Bridewell Palace has an intriguing history. Originally owned by King Henry VIII, it went from an entertainment parlour and lodge for visiting rulers & ambassadors to a house of correction less than a century later. There, both innocent and guilty people were whipped and imprisoned for 1-2 years to pick oakum or beat hemp!
And it was here the first street urchins bound for Virginia were held.
These children included everything from beggars to orphans, pickpockets, runaways, child prostitutes and ordinary workers (remember child labour hadn’t been abolished). Basically, if they were making London look bad they were targets. Of course other parts of Europe were mired with street children at the same time; Lyons (France), Stockholm (Sweden) and Venice (Italy) were constantly moaning about them!
In 1617, 100 parish councillors convened at St Paul’s Cathedral to discuss how to get rid of street children. They settled on dumping them in Virginia. Under the Poor Law, parishes could normally avoid caring for the poor by sending them to other parishes as apprentices – but now they could chuck ’em out the country altogether!
Edwin Sandys, one of Virginia’s major investors, a leading figure in the House of Commons and a Puritan (uh-oh!!!), along with Thomas Smythe made a deal with the City of London Aldermen & Lord Mayor. London would pay the company £5 per child and have 100 of them shipped to America as “apprentices” in respectable industries like tailoring, smithying & baking. They must be between 8 and 16 (inclusive) and born in London.
Thus on 8/8/1618 the Lord Mayor gave the green light and the round-ups began. Constables (or spirits, as they were called) weaved through the busy ports, thoroughfares and market places secretly snatching children, 1 to 2 at a time. They knew they couldn’t afford to be brazen because a riot could be ignited at any time by unhappy parents. Those taken were enticed with promises of wealth and land in a faraway place, or else assumed they were just going to be locked up for a few months – business as usual. By February 1619 140 kids had been taken, those to be sent were labelled Duty Boys (despite being a group of 74 boys and 23 girls).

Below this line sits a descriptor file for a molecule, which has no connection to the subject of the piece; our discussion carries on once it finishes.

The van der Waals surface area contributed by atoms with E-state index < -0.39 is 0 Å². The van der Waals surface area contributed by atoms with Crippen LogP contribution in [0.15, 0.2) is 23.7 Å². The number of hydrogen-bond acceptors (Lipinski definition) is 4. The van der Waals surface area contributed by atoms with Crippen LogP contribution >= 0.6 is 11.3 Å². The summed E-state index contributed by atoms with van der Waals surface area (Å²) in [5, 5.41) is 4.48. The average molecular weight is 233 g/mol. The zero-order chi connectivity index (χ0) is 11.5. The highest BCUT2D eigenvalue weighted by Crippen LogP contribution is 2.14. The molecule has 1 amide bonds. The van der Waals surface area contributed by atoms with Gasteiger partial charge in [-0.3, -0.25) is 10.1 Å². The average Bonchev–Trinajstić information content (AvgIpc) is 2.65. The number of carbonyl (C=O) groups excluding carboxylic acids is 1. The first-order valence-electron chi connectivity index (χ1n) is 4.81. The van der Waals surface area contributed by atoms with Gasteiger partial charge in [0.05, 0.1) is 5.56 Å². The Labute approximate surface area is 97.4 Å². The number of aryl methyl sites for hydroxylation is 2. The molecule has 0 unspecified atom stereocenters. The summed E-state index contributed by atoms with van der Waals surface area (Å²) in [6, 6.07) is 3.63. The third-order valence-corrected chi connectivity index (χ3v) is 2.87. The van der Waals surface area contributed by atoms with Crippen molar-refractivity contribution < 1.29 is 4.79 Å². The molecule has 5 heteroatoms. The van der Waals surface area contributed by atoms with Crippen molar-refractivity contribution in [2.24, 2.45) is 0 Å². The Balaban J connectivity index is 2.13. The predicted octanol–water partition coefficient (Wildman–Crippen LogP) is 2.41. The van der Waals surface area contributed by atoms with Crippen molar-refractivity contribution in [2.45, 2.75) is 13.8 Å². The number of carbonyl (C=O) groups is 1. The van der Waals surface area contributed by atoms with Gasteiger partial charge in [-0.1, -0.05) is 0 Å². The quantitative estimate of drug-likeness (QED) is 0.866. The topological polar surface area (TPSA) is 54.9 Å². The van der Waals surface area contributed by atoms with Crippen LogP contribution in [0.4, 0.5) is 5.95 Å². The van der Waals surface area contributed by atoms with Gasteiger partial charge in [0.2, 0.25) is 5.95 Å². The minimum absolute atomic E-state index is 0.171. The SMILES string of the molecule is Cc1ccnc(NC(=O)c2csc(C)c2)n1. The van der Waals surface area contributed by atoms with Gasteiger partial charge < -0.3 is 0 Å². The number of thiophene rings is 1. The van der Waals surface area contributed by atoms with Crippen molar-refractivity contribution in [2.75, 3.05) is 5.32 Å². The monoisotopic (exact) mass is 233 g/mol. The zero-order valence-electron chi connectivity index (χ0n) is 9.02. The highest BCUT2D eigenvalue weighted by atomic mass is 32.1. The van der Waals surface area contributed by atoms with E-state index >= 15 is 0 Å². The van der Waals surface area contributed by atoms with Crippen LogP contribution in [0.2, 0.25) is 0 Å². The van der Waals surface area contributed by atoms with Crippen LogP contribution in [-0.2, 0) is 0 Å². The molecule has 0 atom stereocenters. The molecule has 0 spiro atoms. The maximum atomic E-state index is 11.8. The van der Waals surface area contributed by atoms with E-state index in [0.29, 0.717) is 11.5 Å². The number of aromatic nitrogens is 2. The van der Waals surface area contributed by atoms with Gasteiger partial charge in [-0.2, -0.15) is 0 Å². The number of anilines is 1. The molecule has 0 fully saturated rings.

Despite the justification that their young bodies would adapt to the heat better than adults, most died well before adulthood. Between 1619 and 1622 300 kids were sent; by 1624 only TWELVE were still alive! And of course the apprenticeships were bollocks; the only industry those kids mastered was field labour.
As insidious as child labour was, it was only part of Sandys’s plan. At the same time as the kids he’d also sent “bridal boats” – mail-order brides for the colonists, many of whom were prostitutes! The planters were encouraged to stay in America and establish permanent family units, buying a wife for 120lb of tobacco and an “apprentice” for 20lb.
And indenture contracts meant fuck-all. Along with adult slaves they were worked up to 11 years, without pay or even 1mm of land to their name, and most died from the summer heat.
Smythe had always been good at selecting people of exceptional talent, and back in 1609 he’d introduced Sandys through the inner workings of his company. When Smythe had fallen ill Sandys had been his trusted deputy. But during this kidnapping saga Sandys managed to replace Smythe as the Company’s treasurer! How?
Well as a Puritan, Sandys loved to fight people with power. He’d disputed the King’s right to rule and had turned on the city’s merchant fraternity! He wanted an audit of the Virginia company’s finances, which Smythe normally would’ve ignored as he had the court of shareholders on his side. This time, though, the court’s leader fell out with him –
the 1st Earl of Warwick Robert Rich!
Why? Because of how he treated his protégé Samuel Argall.
Argall was the company’s governor in 1617, a privateer so fucking tyrannical he executed a planter for freeing his slaves – even though their indenture period was over! Smythe told him to be lighter-handed but Argall didn’t listen. Complaints piled up like paper mountains so Smythe sacked him and made him come home. The Earl got pissed and teamed up with Sandys, and together they drove Smythe out!